Using bareroot starting materials is another great example of how to obtain a cost savings for many perennials. Let’s take a look at the production costs with sedum ‘Autumn Fire’ using bareroot and 72-cell liners.

I hope you’ve noticed that the bareroot starting materials costs nearly twice as much as the 72-cell liners. I understand that it might seem like a stretch for me to ask you to consider doubling the costs of your inputs. However, I assure you that you’ll likely consider this a viable option once you look at the numbers.

Sedum from bareroot can be finished (non-flowering) in half the time of the smaller inputs. The reduced production time is where the cost savings comes from. In this example, the grower would realize a cost savings of $0.44 per container or $0.66 per square foot when opting to use the larger bareroot starting materials.

How much does this add up to? A savings of $0.44 per container adds up to $44.00 per 100 pots or $440.00 savings for every 1,000 pots produced. If you prefer to look at the reduced production costs in terms of square footage; the $0.66 per square foot savings amounts to $660.00 per 1,000 square feet or $6,600.00 per 10,000 square feet or $28,749.60 per acre. As you can see this adds up to some pretty serious cash.

In addition to the cost savings, I’d like to add that the plant quality (fullness) using spring planted bareroot sedum will be considerably higher than what can be obtained when 72-cell liners. More fullness, no pinching, faster crop times and
a significant cost savings, now doubling the cost of the input doesn’t seem so bad does it?


In this last example, I’d like to emphasize another important factor growers should take into consideration when purchasing perennial starting materials. To reduce the production times, improve plant appearance/quality and to maximize profitability, utilize starting materials that are appropriate for the size containers they are going into.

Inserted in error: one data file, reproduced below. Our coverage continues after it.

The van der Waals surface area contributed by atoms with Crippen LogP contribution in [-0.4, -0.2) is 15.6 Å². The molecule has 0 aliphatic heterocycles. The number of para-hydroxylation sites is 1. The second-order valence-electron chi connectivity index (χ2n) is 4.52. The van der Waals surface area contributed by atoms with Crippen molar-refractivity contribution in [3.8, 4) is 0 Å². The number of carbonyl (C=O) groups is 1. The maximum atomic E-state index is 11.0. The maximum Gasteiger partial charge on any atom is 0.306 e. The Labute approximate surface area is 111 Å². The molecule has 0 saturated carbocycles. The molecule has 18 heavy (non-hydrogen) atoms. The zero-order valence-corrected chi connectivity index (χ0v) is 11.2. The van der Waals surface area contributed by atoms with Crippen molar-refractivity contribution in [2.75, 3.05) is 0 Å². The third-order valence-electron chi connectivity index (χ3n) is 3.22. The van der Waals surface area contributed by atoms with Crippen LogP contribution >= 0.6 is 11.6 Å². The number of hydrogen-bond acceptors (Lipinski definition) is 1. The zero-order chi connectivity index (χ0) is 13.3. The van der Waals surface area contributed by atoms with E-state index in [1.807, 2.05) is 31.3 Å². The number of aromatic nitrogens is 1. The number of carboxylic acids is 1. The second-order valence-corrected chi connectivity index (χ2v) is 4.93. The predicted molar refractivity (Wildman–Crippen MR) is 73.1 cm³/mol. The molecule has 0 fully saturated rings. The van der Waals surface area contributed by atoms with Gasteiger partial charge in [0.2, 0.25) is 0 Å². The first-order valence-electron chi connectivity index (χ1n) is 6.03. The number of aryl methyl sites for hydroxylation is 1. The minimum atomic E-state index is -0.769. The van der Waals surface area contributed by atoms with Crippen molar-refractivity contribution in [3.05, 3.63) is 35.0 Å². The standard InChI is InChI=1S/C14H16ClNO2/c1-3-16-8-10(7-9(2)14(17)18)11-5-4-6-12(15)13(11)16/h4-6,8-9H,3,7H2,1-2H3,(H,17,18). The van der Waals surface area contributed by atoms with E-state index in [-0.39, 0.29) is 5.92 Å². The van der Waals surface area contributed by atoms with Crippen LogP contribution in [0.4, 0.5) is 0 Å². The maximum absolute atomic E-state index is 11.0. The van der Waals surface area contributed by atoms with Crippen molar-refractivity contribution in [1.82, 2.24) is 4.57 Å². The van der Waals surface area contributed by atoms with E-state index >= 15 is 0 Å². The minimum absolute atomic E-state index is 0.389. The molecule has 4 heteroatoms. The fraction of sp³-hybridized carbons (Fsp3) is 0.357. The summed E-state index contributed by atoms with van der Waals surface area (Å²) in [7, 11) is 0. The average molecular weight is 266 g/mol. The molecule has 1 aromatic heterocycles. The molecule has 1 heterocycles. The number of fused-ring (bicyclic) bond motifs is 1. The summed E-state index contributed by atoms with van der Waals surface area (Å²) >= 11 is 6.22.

Both of these images to the left show hemerocallis ‘Stella de Oro’ in the same-sized trade 1-gallon containers. The top image is planted using #2 grade bareroot plants. The bottom image was planted with #1 grade bareroot starting materials. I think it’s obvious, but which crop is going to finish faster and have a better appearance for the consumer? That means the other crop is going to be on the ground significantly longer, cost more to produce and will likely not be as full. Just looking at the image on the left, I wonder how many additional weeks it would take to produce a high-quality plant? And, with the increased production time, is using smaller, less expensive starting materials even profitable to produce?


I think you can see from these examples that size does matter. I’m not asking you to change your entire program by shifting everything to larger inputs. In many cases, it’s not necessary to do so. At the very least, I hope I inspired you to take a look at some of your perennials and given you a few ideas on how you can possibly increase plant quality, decrease production times and increase the profitability.

There are several factors that will influence the price of starting materials and overhead costs; therefore, your input and production costs and potential savings will vary from the examples I’ve shown here. I encourage each growing operation to conduct their own calculations using their actual costs, crop spacings and grow times. Crunch the numbers and choose the starting materials that make the most “cents.”

Paul Pilon

Paul Pilon is a horticultural consultant, owner of Perennial Solutions Consulting (, and author of Perennial Solutions: A Grower’s Guide to Perennial Production. He can be reached at 616.366.8588 or